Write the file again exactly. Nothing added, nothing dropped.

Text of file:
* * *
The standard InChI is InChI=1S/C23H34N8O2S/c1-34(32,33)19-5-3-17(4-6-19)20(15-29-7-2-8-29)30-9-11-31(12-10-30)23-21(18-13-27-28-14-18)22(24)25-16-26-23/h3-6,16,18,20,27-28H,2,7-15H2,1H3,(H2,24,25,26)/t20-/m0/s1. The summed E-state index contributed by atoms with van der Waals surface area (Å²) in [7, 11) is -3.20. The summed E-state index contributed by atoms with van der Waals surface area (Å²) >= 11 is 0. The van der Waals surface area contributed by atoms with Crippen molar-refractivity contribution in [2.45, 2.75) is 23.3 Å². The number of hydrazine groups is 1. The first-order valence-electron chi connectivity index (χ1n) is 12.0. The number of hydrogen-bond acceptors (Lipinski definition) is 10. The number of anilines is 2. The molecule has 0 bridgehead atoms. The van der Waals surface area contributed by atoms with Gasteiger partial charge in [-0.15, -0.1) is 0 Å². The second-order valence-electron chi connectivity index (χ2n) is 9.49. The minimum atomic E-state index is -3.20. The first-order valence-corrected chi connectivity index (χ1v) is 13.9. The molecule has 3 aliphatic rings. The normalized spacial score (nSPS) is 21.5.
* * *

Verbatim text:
The standard InChI is InChI=1S/C23H34N8O2S/c1-34(32,33)19-5-3-17(4-6-19)20(15-29-7-2-8-29)30-9-11-31(12-10-30)23-21(18-13-27-28-14-18)22(24)25-16-26-23/h3-6,16,18,20,27-28H,2,7-15H2,1H3,(H2,24,25,26)/t20-/m0/s1. The summed E-state index contributed by atoms with van der Waals surface area (Å²) in [7, 11) is -3.20. The summed E-state index contributed by atoms with van der Waals surface area (Å²) >= 11 is 0. The van der Waals surface area contributed by atoms with Crippen molar-refractivity contribution in [2.45, 2.75) is 23.3 Å². The number of hydrazine groups is 1. The first-order valence-electron chi connectivity index (χ1n) is 12.0. The number of hydrogen-bond acceptors (Lipinski definition) is 10. The number of anilines is 2. The molecule has 0 bridgehead atoms. The van der Waals surface area contributed by atoms with Gasteiger partial charge in [-0.15, -0.1) is 0 Å². The second-order valence-electron chi connectivity index (χ2n) is 9.49. The minimum atomic E-state index is -3.20. The first-order valence-corrected chi connectivity index (χ1v) is 13.9. The molecule has 3 aliphatic rings. The normalized spacial score (nSPS) is 21.5.